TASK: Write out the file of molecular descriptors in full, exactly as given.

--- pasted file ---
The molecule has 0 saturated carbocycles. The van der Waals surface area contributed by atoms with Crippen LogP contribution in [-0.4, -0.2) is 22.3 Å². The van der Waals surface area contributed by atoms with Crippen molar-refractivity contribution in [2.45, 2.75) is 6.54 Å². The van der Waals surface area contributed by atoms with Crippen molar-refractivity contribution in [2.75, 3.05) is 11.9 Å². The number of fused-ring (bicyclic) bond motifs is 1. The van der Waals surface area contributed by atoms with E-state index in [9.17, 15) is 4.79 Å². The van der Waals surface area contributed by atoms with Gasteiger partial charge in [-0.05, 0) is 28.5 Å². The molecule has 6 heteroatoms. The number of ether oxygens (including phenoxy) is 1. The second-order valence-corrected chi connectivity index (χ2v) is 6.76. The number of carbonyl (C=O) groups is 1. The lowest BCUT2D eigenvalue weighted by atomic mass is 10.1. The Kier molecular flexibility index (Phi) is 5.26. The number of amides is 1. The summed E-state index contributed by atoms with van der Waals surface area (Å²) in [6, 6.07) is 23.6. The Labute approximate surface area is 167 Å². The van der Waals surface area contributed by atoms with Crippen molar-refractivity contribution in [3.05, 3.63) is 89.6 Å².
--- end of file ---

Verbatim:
The molecule has 0 saturated carbocycles. The van der Waals surface area contributed by atoms with Crippen LogP contribution in [-0.4, -0.2) is 22.3 Å². The van der Waals surface area contributed by atoms with Crippen molar-refractivity contribution in [2.45, 2.75) is 6.54 Å². The van der Waals surface area contributed by atoms with Crippen molar-refractivity contribution in [2.75, 3.05) is 11.9 Å². The number of fused-ring (bicyclic) bond motifs is 1. The van der Waals surface area contributed by atoms with E-state index in [9.17, 15) is 4.79 Å². The van der Waals surface area contributed by atoms with Gasteiger partial charge in [-0.05, 0) is 28.5 Å². The molecule has 6 heteroatoms. The number of ether oxygens (including phenoxy) is 1. The second-order valence-corrected chi connectivity index (χ2v) is 6.76. The number of carbonyl (C=O) groups is 1. The lowest BCUT2D eigenvalue weighted by atomic mass is 10.1. The Kier molecular flexibility index (Phi) is 5.26. The number of amides is 1. The summed E-state index contributed by atoms with van der Waals surface area (Å²) in [6, 6.07) is 23.6. The Labute approximate surface area is 167 Å². The van der Waals surface area contributed by atoms with Crippen molar-refractivity contribution in [3.05, 3.63) is 89.6 Å².